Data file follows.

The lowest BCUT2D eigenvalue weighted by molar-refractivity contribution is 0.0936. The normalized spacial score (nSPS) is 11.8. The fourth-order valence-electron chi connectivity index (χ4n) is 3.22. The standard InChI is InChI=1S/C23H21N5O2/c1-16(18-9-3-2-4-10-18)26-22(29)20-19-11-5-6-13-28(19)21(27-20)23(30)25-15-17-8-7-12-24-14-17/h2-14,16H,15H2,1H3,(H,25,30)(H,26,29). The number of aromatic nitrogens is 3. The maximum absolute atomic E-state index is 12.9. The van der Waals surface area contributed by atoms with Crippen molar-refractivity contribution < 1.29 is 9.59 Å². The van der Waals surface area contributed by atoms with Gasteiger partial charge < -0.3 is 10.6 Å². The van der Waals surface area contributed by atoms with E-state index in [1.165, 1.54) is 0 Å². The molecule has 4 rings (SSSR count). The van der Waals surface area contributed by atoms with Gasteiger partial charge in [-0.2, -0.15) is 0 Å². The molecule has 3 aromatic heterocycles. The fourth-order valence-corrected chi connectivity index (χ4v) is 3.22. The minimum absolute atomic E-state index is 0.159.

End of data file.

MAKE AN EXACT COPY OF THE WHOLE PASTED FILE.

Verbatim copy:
The lowest BCUT2D eigenvalue weighted by molar-refractivity contribution is 0.0936. The normalized spacial score (nSPS) is 11.8. The fourth-order valence-electron chi connectivity index (χ4n) is 3.22. The standard InChI is InChI=1S/C23H21N5O2/c1-16(18-9-3-2-4-10-18)26-22(29)20-19-11-5-6-13-28(19)21(27-20)23(30)25-15-17-8-7-12-24-14-17/h2-14,16H,15H2,1H3,(H,25,30)(H,26,29). The number of aromatic nitrogens is 3. The maximum absolute atomic E-state index is 12.9. The van der Waals surface area contributed by atoms with Crippen molar-refractivity contribution < 1.29 is 9.59 Å². The van der Waals surface area contributed by atoms with Gasteiger partial charge < -0.3 is 10.6 Å². The van der Waals surface area contributed by atoms with E-state index in [1.165, 1.54) is 0 Å². The molecule has 4 rings (SSSR count). The van der Waals surface area contributed by atoms with Gasteiger partial charge in [-0.2, -0.15) is 0 Å². The molecule has 3 aromatic heterocycles. The fourth-order valence-corrected chi connectivity index (χ4v) is 3.22. The minimum absolute atomic E-state index is 0.159.